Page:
VAT recovery on the disposal of a subsidiary?

When a group disposes of a subsidiary it will usually incur significant deal costs in respect of which there is also significant VAT. It would be nice if this VAT could be recovered but unfortunately the traditional view is that because the sale of shares is exempt then it follows that the VAT is not recoverable. A recent case has however raised questions about this traditional approach.

The Hotel La Tour case

This involved a large hotel group whereby individual hotels were operated through separate subsidiary companies. In 2015 it decided to build a new hotel and planned to finance this by selling one of its underperforming ‘hotel subsidiaries’ (it wanted to build a new hotel in Milton Keynes for £30m and sell the company which operated a Birmingham hotel). The subsidiary was ultimately sold in 2017 and the company claimed input VAT of £76,000 in respect of marketing, legal, and tax advisory costs relating to the share disposal. Predictably (and based on the traditional view above) HMRC disallowed VAT recovery on the basis that the share disposal was an exempt supply.

The company appealed on the basis that the VAT was not paid in connection with an exempt supply but was rather a cost related to the raising of finance for a standard-rated venture (being the new hotel in Milton Keynes). Perhaps surprisingly the First Tier Tribunal found in favour of the tax-payer on the basis of a clear link between the costs and the standard rated business of building and operating the new hotel. Furthermore, (perhaps more surprisingly) the Upper Tribunal recently upheld that decision. This decision challenges HMRC’S traditional view of input tax, in that it must always be attributed to the first supply made in a chain. This case determined that the sale of shares could effectively be ‘looked through’ to the wider objective of securing finance for a business activity. One key finding was that the fees were a “cost component” of the VATable activities, rather than the VAT exempt sale of shares.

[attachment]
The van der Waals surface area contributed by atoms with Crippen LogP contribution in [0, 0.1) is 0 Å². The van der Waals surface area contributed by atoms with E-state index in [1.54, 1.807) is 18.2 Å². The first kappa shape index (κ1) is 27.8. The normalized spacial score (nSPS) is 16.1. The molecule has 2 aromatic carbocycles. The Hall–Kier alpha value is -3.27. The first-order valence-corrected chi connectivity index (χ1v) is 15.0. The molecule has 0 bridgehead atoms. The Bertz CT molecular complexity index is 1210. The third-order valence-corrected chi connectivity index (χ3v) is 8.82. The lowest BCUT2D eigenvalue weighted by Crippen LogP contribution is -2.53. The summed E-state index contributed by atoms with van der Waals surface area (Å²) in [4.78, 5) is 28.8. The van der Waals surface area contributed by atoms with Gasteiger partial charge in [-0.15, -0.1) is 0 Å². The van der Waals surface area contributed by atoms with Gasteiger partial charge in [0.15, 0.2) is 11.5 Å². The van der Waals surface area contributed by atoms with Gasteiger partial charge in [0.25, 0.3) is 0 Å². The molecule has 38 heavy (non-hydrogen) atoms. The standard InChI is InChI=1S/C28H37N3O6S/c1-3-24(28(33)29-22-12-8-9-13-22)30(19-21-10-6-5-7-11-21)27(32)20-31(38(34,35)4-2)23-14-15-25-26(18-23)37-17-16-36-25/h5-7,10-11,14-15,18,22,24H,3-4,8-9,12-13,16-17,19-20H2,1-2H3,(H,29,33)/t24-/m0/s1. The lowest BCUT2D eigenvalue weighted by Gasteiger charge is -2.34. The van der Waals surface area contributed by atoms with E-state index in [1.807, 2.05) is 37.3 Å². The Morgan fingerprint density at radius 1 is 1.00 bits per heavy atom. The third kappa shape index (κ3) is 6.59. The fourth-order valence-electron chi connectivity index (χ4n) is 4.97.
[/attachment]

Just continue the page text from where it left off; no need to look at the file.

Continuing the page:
Forbes Dawson view

This is a very significant decision and could have wide-ranging implications, although HMRC may not let it lie and it could run and run. This case could be relevant in any case where a ‘VAT exempt asset’ is sold in order to raise funds for a non-exempt business. For example, this may be relevant if a company disposes of a rental property in order to provide financing for its trade. There are also many different scenarios where a trading subsidiary could have been sold to provide funding for the group. Where significant costs have been incurred in respect of the sale of a subsidiary or other exempt asset within the last four years then it may be worth submitting a protective claim on the back of this case.




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